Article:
So I’m at a party and a stranger asks what I do.  When I tell them I’m a sex columnist, they laugh and joke that they should send me a letter.  “I’m not that sort of columnist,” I say.

Their brow creases.  “Well then, what do you write about?”

When I tell them sexual politics, they often look twice as confused.  “What’s that?” they ask, or else they shrug and say, “Isn’t that quite a limited topic?”

It isn’t their fault that they aren’t aware.  In most communities, sex is so taboo that people just don’t register the sexual side of political issues.  They know Michele Bachmann’s anti-gay stance is destructive, but they don’t particularly consider it a sexual topic.  Neither do they think that the Miss Universe contest, or Anders Beiring Breivik’s sexist manifesto, impinge on people’s sexual lives. That’s not to say they don’t care, because often they really do.  But the word “sex” doesn’t enter their minds.  Brothel closures, sex workers’ rights, condoms in porn, gay suicide…once I mention these topics, a light goes on and they’re with me.  But the fact that we’re not encouraged to view these issues as sexually political speaks to the effect that sexual silencing can have.  (In fact, in a recent column, I wrote about Michele Bachmann and the damaging power that her silence can wield).

The truth is, when we don’t talk about a powerful human issue, suddenly it’s everywhere — the elephant in the room.  That elephant can be so darn hard to ignore that we have to play psychological tricks with ourselves to keep it invisible.  Our unconscious gets used to automatically suppressing the sexual so that our conscious minds stop making the connection.  This could be viewed as an adaptive quality.  (You should see how often people glare at me because I even mention sex).  But I believe we need to start reversing this process, especially since so many are missing the lies we’re being told about sexuality.

Seeing as you are reading this post, I’m confident that your eyes are open to sexual issues.  So I thought you might be especially stirred by a list I created in order to answer the question, “What is Sexual Politics?”  I’ve entitled the list, “What Sexual Politics Is,” and it contains some (but by no means all) of the political issues that fire me up, right now:

Sexual Politics is:

When you work in a brothel where your clients dodge payment, until the brothel building is deemed structurally unsafe, and, much to the delight of the neighbors, is eventually closed down.  The fact that you were working in dangerous conditions isn’t mentioned by the local press. (And will you get arrested?  And Jesus, where will you sleep tonight?).

When five year-old children in Amsterdam ask their teacher “What is sex?” and he tells them it is a loving act, and none of the parents prosecute.

When your teenage son commits suicide because he was bullied for being gay, and then, after his death, the bullies continue to chant “We’re glad you’re dead,” when a grieving family member is near.

Sexual politics is a  vibrator that’s illegal, even when it’s shaped like a rubber duck.  It’s when queer sex and queer love are looked on as sinful.  It’s when you want to marry your lover, but aren’t allowed.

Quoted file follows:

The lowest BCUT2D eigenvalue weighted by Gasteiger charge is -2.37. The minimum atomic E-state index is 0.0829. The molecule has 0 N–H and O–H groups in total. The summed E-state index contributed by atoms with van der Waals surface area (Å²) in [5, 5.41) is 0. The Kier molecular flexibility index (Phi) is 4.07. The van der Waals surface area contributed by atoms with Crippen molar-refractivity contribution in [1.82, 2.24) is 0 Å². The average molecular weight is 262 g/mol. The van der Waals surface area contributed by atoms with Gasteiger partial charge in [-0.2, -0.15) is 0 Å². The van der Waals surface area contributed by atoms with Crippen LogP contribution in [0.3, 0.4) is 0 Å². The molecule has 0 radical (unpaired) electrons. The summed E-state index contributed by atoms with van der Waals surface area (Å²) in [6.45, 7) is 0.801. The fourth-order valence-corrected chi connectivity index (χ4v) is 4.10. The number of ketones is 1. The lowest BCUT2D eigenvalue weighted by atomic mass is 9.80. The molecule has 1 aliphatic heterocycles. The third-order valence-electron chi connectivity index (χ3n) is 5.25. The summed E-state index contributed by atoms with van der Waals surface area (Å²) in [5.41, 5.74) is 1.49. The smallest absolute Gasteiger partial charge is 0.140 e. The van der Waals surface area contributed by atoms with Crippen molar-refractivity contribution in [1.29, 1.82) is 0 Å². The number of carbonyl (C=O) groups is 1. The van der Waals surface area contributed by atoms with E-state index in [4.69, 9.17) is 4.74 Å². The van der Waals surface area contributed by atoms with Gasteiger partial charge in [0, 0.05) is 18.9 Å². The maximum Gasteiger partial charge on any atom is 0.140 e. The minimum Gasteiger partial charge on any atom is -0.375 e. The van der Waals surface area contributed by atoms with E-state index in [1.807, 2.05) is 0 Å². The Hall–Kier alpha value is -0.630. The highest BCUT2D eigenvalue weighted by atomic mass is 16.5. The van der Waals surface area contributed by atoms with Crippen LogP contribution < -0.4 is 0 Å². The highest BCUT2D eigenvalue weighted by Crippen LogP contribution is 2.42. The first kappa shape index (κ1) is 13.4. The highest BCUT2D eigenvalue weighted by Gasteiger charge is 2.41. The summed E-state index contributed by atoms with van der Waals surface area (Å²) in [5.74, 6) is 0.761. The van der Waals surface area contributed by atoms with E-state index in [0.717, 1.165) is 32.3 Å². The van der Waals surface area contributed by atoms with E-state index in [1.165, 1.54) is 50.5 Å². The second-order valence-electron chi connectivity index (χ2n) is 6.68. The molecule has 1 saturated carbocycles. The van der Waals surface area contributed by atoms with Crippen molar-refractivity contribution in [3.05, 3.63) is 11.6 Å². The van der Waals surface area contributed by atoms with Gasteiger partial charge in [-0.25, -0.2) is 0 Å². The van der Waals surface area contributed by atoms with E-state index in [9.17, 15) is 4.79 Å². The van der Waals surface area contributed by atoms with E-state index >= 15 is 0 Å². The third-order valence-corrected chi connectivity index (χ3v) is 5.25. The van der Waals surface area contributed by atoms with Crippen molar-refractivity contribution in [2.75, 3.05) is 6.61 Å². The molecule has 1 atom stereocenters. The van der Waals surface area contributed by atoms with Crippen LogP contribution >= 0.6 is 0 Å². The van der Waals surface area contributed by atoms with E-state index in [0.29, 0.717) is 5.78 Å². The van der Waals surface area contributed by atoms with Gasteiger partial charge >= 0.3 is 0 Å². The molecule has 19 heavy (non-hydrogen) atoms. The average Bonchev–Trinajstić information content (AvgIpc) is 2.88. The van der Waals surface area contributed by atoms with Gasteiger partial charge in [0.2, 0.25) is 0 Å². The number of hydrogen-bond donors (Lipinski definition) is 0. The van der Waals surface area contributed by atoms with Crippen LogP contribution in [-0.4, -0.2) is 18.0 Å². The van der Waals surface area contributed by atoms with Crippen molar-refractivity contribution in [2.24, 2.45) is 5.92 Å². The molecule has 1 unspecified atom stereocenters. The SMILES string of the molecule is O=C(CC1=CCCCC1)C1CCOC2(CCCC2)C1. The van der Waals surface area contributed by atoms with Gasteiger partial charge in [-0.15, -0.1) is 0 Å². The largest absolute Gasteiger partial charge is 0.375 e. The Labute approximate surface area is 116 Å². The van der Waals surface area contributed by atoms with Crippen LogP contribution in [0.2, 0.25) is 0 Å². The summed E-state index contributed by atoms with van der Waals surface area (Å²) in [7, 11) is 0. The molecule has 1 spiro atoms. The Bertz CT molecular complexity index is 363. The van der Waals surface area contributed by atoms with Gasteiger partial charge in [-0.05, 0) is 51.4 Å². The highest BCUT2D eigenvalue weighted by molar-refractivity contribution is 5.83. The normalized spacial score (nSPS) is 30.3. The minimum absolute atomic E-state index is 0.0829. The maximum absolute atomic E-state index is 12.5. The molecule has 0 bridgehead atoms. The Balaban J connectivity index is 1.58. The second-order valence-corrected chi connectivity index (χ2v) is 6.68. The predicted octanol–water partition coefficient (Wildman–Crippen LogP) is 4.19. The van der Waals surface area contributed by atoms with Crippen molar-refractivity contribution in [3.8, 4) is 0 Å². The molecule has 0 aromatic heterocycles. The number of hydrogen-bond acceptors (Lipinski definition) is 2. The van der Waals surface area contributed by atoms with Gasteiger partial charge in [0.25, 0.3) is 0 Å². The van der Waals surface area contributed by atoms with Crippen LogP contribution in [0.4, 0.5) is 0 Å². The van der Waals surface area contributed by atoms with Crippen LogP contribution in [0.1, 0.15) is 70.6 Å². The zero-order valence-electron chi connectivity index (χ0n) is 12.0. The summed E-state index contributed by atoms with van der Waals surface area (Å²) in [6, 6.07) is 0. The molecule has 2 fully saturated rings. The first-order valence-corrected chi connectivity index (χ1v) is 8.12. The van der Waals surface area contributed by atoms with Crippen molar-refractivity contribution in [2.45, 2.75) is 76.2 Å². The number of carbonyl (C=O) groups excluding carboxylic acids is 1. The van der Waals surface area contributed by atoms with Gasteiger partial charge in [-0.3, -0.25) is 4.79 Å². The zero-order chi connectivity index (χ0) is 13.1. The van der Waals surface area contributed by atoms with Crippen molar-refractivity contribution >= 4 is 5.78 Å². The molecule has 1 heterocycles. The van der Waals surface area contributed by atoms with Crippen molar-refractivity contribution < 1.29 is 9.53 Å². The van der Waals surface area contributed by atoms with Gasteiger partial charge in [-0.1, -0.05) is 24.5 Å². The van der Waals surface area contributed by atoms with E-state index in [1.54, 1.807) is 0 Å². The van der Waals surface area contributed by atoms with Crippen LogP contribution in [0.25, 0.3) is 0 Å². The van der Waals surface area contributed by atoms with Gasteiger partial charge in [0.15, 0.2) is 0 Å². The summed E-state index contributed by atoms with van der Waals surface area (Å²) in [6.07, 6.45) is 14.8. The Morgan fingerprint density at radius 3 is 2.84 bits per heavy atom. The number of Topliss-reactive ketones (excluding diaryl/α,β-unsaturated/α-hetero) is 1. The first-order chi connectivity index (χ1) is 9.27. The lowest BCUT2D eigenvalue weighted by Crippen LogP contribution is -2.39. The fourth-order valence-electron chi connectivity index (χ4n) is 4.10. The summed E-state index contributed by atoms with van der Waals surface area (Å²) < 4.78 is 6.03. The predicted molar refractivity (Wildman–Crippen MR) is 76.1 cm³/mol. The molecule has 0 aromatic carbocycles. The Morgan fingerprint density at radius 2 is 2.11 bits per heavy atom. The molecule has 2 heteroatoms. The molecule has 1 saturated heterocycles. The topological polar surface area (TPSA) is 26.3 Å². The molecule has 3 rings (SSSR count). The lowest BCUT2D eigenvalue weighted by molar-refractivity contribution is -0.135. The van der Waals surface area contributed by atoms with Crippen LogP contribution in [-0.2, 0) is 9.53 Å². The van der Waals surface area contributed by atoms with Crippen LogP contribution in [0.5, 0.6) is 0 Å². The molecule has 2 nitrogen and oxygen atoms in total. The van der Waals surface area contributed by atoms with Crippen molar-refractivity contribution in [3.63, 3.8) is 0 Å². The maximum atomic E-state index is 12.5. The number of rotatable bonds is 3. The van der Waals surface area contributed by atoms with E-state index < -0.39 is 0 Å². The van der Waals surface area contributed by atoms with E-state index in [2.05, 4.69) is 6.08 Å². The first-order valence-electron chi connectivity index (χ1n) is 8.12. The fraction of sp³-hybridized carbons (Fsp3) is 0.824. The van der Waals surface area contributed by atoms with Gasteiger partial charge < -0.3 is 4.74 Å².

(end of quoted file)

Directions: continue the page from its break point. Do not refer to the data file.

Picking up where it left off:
It’s when a porn movie, with consenting actors, is more shocking to many than the war scenes on the news.

It’s the boy who says no to condoms.  It’s the girl who says no to pleasure.  It’s the kid who feels neither female nor male, but is told that isn’t good enough, and wants hir life to end.  (If this is you, dear one, please look to Kate Bornstein who is amazing).

It’s the man who spends time with a sex worker and suddenly feels embraced and at peace, even though, technically, he’s just made himself a criminal.

It’s a world that doesn’t understand when a trans woman is having sex with a male partner and they identify as gay.  Or a world in which people who are attracted to both men and women are told that they aren’t real unless they choose.

It is a woman who has experienced deep trauma and decides to bravely enact a rape fantasy to deal with her pain.  Then, after this role-play with a trusted partner, she feels significantly healed, but is described by so-called “feminists” as as victimizing herself.

It’s a Facebook wall of rape jokes by men who, apparently, are making jovial confessions online, yet Facebook refuses to remove the conversation.

It’s when the word “cunt” is considered more offensive than “cock,” or when you’re in love with more than one person, yet society tells you you’re not.

(And that’s just the start of it).

 

 

 

 

 

 

Four Years after The Party: A Prelude

Lynnie shared notes and aghast looks with me during French and geometry. We had overlapping circles of friends, subsets of the nerdiest, quirkiest, and smartest kids in our high school. She lived not only outside of the school district’s boundaries but also the city limits. Because our school had a gifted program, she didn’t have to go to the less challenging institution closer to home.

She lived in the boonies, BFE, on the rural edge of a small town. Not that I’d been there. This had come up in conversation a few times.

She invited me to a party at her house. I was most certainly non-committal when I accepted her handwritten driving instructions. I had plenty of reasons why I didn’t think my attendance was a good idea. The most consciously unsettling one–a boy I liked, far more than I wished to admit, might be there.